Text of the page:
Military Appreciation helmets for Saturday’s matchup / Arkansas Razorback Football
With a third of the schedule left to play, this has become a confounding season for the Arkansas Razorbacks, filled with highs and lows.
September was spectacular, featuring three victories over old Southwest Conference opponents Rice, Texas, and Texas A&M with a win over Georgia Southern thrown in for good measure.
But as sensational as September was the for the Razorbacks, October was just as awful.
Next up for the Razorbacks
Opponent: vs. Mississippi State
When: 3 p.m. Saturday, Nov. 6
Where: Razorback Stadium, Fayetteville
TV: SEC Network
Nov. 13 — at LSU
Nov. 20 — at Alabama
Nov. 26 — Missouri
The Hogs entered October riding high and ranked No. 8 in the nation, but a trip to Athens to face No. 1 Georgia brought all Razorbackers back to earth. The Bulldogs not only beat the Hogs 37-0, but they also beat them up.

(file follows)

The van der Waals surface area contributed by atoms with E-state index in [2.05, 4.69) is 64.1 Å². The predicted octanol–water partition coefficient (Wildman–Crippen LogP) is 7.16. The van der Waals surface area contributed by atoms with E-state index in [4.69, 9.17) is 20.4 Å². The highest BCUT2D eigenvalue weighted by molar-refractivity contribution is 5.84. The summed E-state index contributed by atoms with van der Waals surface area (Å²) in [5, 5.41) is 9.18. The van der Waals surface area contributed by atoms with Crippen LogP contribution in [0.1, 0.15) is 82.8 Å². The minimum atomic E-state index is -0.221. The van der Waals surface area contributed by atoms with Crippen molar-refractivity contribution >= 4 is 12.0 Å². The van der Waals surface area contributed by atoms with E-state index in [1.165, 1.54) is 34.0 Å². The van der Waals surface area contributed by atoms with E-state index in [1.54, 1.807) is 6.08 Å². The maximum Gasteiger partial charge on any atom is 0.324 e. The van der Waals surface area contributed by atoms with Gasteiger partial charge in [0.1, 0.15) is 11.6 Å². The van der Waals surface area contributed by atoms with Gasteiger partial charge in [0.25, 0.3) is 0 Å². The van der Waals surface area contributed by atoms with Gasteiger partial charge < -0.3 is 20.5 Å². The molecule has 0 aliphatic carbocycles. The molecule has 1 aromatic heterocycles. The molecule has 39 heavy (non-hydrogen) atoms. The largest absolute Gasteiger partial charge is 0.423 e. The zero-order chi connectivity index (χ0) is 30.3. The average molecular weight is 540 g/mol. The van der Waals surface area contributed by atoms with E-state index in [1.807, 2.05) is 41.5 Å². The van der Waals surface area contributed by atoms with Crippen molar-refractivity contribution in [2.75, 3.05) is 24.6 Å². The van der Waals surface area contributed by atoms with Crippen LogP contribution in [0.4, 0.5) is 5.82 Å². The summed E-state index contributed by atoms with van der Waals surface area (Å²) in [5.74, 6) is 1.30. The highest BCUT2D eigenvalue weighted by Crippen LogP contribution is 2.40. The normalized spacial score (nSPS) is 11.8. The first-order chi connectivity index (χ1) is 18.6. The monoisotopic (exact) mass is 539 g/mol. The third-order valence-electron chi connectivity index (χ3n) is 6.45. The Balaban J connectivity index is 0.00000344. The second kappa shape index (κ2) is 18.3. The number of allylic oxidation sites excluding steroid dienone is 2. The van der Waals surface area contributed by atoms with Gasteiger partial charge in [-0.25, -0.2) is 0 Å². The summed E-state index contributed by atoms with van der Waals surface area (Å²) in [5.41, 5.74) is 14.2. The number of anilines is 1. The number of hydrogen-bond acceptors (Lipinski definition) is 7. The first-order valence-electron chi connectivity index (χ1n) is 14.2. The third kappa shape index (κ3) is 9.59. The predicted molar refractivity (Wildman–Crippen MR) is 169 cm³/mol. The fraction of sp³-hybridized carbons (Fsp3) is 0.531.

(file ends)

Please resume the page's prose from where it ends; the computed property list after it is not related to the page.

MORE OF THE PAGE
The Razorbacks played well offensively in a 52-51 scoring fest at Ole Miss, but the wear-and-tear of the season began to show on defense. Arkansas’ starters can play with all but the elite in the college game, but depth is still lacking in Pittman’s second year on the job.
This fact was even more evident the following week in Fayetteville against an Auburn squad that was hitting its mid-season stride, while the Hogs were flat, just hanging on for a bye week that was on the horizon.
Arkansas out-gained Auburn yardage-wise, but had trouble converting third downs and finding the end zone. The Tigers pillaged Arkansas’ defense with big plays and ran away with a 38-23 victory in a game in which the Hogs were favored.